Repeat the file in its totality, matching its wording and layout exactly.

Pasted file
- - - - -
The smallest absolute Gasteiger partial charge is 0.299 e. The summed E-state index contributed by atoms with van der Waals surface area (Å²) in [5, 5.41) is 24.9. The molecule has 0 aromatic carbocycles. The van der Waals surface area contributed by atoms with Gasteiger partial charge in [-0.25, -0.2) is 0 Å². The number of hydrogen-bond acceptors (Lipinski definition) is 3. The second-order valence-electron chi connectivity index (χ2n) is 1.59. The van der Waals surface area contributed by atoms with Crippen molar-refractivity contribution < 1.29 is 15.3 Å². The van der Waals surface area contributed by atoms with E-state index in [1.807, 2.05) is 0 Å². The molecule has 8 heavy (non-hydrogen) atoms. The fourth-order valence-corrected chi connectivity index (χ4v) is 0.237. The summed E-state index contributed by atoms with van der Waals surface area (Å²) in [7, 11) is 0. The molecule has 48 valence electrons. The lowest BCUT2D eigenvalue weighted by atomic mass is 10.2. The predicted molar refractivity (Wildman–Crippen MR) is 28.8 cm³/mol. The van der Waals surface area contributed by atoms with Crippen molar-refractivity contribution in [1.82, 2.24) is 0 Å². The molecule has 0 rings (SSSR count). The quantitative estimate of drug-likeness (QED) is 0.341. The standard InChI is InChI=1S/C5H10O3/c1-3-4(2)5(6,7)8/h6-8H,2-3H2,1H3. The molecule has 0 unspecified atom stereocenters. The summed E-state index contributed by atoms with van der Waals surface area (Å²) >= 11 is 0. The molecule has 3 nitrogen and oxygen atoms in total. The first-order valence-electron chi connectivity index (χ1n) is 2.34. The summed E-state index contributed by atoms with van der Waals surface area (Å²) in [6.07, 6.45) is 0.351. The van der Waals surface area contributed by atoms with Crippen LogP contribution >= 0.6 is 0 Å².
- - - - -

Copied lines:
The smallest absolute Gasteiger partial charge is 0.299 e. The summed E-state index contributed by atoms with van der Waals surface area (Å²) in [5, 5.41) is 24.9. The molecule has 0 aromatic carbocycles. The van der Waals surface area contributed by atoms with Gasteiger partial charge in [-0.25, -0.2) is 0 Å². The number of hydrogen-bond acceptors (Lipinski definition) is 3. The second-order valence-electron chi connectivity index (χ2n) is 1.59. The van der Waals surface area contributed by atoms with Crippen molar-refractivity contribution < 1.29 is 15.3 Å². The van der Waals surface area contributed by atoms with E-state index in [1.807, 2.05) is 0 Å². The molecule has 8 heavy (non-hydrogen) atoms. The fourth-order valence-corrected chi connectivity index (χ4v) is 0.237. The summed E-state index contributed by atoms with van der Waals surface area (Å²) in [7, 11) is 0. The molecule has 48 valence electrons. The lowest BCUT2D eigenvalue weighted by atomic mass is 10.2. The predicted molar refractivity (Wildman–Crippen MR) is 28.8 cm³/mol. The van der Waals surface area contributed by atoms with Crippen molar-refractivity contribution in [1.82, 2.24) is 0 Å². The molecule has 0 rings (SSSR count). The quantitative estimate of drug-likeness (QED) is 0.341. The standard InChI is InChI=1S/C5H10O3/c1-3-4(2)5(6,7)8/h6-8H,2-3H2,1H3. The molecule has 0 unspecified atom stereocenters. The summed E-state index contributed by atoms with van der Waals surface area (Å²) >= 11 is 0. The molecule has 3 nitrogen and oxygen atoms in total. The first-order valence-electron chi connectivity index (χ1n) is 2.34. The summed E-state index contributed by atoms with van der Waals surface area (Å²) in [6.07, 6.45) is 0.351. The van der Waals surface area contributed by atoms with Crippen LogP contribution >= 0.6 is 0 Å².